It was into this world that Luther came. Luther broke the split between sacred and secular work. He insisted that the man who works within the church or outside the church are doing the Lord’s work. For Luther, every honest work is valuable because, through it, we please God and love our neighbors. What is the greatest commandment? Is it not to love God and our neighbors? Doing good work is not living a secluded life in a monastery but living among people, in your calling/vocation as a means by which you love your neighbor and please God. The Christian life is faith working through love, and through our vocation and calling, we manifest this love.Luther broke the split between sacred and secular work. He insisted that the man who works within the church or outside the church are doing the Lord's work. For Luther, every honest work is valuable because, through it, we please God and love… Click To Tweet
Therefore, for Luther, there is a dignity to every labor because our labors are agents of God’s providential care. Through our work, we clothe the naked; we feed the hungry and heal the sick. As Luther commented, “God is milking the cows through the vocation of the milkmaid,” “God gives us the wool but not without our labor. If it is on the sheep, it makes no garment.”Therefore, for Luther, there is a dignity to every labor because our labors are agents of God's providential care. Through our work, we clothe the naked; we feed the hungry and heal the sick. Click To Tweet
Luther insisted that there is no hierarchy to our work in terms of dignity or what qualifies as good work. The farmer on the farm is doing God’s work just as the Pastor on the pulpit is doing God’s work.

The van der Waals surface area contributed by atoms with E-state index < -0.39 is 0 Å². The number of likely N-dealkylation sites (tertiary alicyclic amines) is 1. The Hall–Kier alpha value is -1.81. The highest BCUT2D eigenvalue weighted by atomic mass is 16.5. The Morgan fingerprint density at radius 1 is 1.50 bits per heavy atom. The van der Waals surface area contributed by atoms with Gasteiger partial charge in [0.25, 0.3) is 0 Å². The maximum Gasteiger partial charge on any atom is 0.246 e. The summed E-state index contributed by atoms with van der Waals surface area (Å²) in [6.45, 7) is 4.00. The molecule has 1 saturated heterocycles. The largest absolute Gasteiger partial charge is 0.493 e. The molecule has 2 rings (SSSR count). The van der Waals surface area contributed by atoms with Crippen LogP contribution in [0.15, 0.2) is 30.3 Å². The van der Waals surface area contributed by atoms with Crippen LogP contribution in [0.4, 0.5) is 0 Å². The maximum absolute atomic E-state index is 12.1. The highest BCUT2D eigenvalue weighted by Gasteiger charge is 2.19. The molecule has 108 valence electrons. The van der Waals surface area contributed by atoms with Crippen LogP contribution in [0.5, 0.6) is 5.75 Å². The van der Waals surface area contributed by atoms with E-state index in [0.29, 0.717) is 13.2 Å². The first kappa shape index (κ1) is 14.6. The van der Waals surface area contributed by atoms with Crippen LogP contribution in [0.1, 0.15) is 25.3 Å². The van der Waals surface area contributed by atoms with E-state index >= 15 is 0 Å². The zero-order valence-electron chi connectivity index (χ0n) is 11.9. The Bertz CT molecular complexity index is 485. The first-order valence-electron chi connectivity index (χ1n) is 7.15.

Why did Luther think this way?
I believe there are biblical foundations to Luther’s thoughts. In Psalms 145, the Psalmist is praising and exalting the Lord for all of his awesome works, the manifestation of his graciousness and compassion (verse 1-6). This compassion of God is towards everything he has made (verse 9). One of the expressions of God’s compassion to all of his creatures is that “the eyes of all look to you, and you give them their food at the proper time. You open your hand and satisfy the desire of every living thing” (verse 15, 16). The Lord satisfies the desire of every creature. No wonder Jesus reminds us in Mathew 6 that our heavenly Father feeds the birds and clothe the lilies of the field. (Mathew 6:25-27). Feeding and clothing are part of those desires of every creature that he satisfies. Paul reminds us in Acts that it is “in Him we live and move and have our being” (Acts 17:28)
In Psalms 104, the Lions look to God for their food (verse 21), and all living creatures, large and small, look to God to give them their food in proper time. Psalms 136 also reminds us that he is the one who gives food to every creature (verse 25). The same thought is in Psalms 147:9.
However, if God provides for every living creature, how does he do it? For the sake of space, let us focus on how he satisfies the desire of every man.
God shows us kindness “by giving you rain from heaven and crops in their seasons; he provides you with plenty of food and fills your hearts with joy.” (Acts 14:17). However, God does this work not through extraordinary means but ordinary means. God did provide manna from heaven and multiplied five loaves and two fishes to feed a minimum of five thousand people. However, God does not satisfy the desires of every human being through manna and multiplied bread but through ordinary means. One of those means is rain, but another essential part is the man who works and labors.God shows us kindness “by giving you rain from heaven and crops in their seasons; he provides you with plenty of food and fills your hearts with joy.” (Acts 14:17). However, God does this work not through extraordinary means but ordinary means Click To Tweet
No wonder Luther insists that it is God milking the cows through the vocation of the milkmaid. God provides food for every single human being every single day. How does he do it? He does it through the work of the farmer who plants and harvests, the wholesalers and retailers who get the food to us, the storekeeper who manages the warehouse, the accountant who keeps the records, and the driver who supplies the retailer, etc. We could go on.God provides food for every single human being every single day. How does he do it? He does it through the work of the farmer who plants and harvests, the wholesalers and retailers who get the food to us, the storekeeper who manages the… Click To Tweet